Over the past year, the relentless COVID-19 pandemic forced a major shift in the way healthcare is managed and delivered. While we’ve seen tremendous achievements of science and medicine in the way of accelerated vaccine development, the care delivery side of healthcare is still bogged down with siloed technology and systems that lack interoperability and fail to streamline case management.
Prior to COVID-19, telemedicine and virtual care tools had been in the background of some care models, however, challenges with reimbursement and patient adoption prevented widespread use. As the pandemic took hold in the United States last spring, demand for medical care started to skyrocket, but in-person visits became difficult—if not impossible—due to exposure risks, limited clinical staff, shutdowns and travel restrictions. As emergency-use legislation passed to address reimbursement issues and patients had little choice but to adopt alternative options, telemedicine and virtual care emerged as a primary way to deliver and receive essential care.
Now, even as restrictions lift and in-person visits become viable again, the use of virtual care delivery tools — particularly telemedicine and remote patient monitoring (RPM)—is here to stay. Telehealth options have proven invaluable for reducing the need for in-person visits, expanding care delivery to avoid delayed interventions, and minimizing patient and staff exposure to infections. Healthcare organizations need to think strategically about how to keep these tools at the forefront of care delivery models, as well as harness the associated data across care teams.
There are a few considerations, however, with regard to RPM, and changes we may see when the public health emergency (PHE) designation goes away. Specifically, will RPM continue to be reimbursed for acute conditions? What will RPM eligibility look like for new versus established patients? And will (if at all) RPM be extended to support behavioral health care pathways?
RPM for acute conditions is tricky. Initially, the primary goal of this provision was to manage COVID-19 patients at home, both to prevent transmission of the virus as well as to monitor mild to moderately affected patients. It also provided welcomed relief from mass admissions to hospital inpatient settings. However, physicians may have liability concerns around the virtual management of acute issues and will be hesitant to recommend this in the absence of clear CMS guidelines.
During the PHE, CMS waived the restriction that RPM could only be initiated with established patients, allowing reimbursement for new patients as well. However, CMS has stated that when the PHE ends, the requirement will be put back in place. Providers will have to ensure an initial, in-person E/M visit within the last 12 months before initiating RPM.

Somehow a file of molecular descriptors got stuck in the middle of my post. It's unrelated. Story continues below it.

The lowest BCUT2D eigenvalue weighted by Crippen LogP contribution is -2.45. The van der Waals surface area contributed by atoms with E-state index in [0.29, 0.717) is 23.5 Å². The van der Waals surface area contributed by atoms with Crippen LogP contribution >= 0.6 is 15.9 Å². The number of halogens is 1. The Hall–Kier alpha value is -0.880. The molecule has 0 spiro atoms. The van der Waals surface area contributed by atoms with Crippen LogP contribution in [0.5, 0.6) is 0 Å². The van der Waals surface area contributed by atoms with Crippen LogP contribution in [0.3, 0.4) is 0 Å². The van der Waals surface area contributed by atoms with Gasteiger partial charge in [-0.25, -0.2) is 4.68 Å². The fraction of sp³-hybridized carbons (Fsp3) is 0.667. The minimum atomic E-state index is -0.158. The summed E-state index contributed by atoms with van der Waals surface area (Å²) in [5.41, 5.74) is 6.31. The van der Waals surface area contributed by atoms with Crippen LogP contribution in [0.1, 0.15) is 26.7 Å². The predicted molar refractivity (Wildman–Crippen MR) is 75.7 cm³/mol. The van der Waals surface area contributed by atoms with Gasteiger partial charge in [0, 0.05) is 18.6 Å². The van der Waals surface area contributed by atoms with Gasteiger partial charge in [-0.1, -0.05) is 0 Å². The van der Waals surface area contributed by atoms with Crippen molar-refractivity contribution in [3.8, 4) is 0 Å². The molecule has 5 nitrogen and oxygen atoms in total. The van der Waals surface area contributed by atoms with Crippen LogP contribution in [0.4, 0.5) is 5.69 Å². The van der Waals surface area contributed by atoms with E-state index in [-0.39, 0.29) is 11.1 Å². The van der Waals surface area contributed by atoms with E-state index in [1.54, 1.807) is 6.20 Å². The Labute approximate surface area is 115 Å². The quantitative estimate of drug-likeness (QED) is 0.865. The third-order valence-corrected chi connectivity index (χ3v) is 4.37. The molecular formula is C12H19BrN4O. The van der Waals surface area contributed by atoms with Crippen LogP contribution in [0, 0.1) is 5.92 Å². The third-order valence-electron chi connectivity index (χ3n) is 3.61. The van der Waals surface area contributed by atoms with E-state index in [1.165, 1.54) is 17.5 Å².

Behavioral health is certainly at the forefront of healthcare currently, and RPM as a tool in associated care pathways is appealing. There are currently no specific codes for reimbursement, but through the required interactive engagement that comes with RPM, patients can be assessed and monitored for behavioral health disorders. Because these patient populations are very high touch and require complex support, RPM may need to be indicated only for specific conditions, diagnoses or age groups to limit risk and evaluate effectiveness.
With the increased demand for telehealth options, innovation has created an abundance of point solutions from which organizations can choose. In addition to thinking about how to incorporate RPM and telehealth tools into future care models, organizations must ensure that they aren’t just patching gaps short-term with siloed systems that don’t integrate with EMRs or provide clinical transparency across care teams.
The best strategy is to invest in a single, scalable platform that not only includes telehealth and RPM, but also allows for assessment, education and monitoring for continuous patient care and engagement across multiple ambulatory care specialties, care settings and patient populations. One that captures and surfaces health data throughout the entire care journey so that clinical teams can seamlessly manage transitions of care, identify care gaps and maintain both value-based and managed care populations simultaneously. Leveraging a single platform also improves clinician and patient adoption with fewer portals to visit or apps to download. When everyone is working in the same digital ecosystem, patient engagement goes up and clinician frustration goes down.
Implementing and embracing a fully connected digital care ecosystem across service lines and specialties empowers healthcare organizations to deliver the best possible patient experience while reducing administrative burden and communication barriers for care teams. Organizations that excel at capturing, centralizing and harnessing multiple streams of patient data will undoubtedly improve care plan adherence and patient outcomes while reducing readmissions and costs.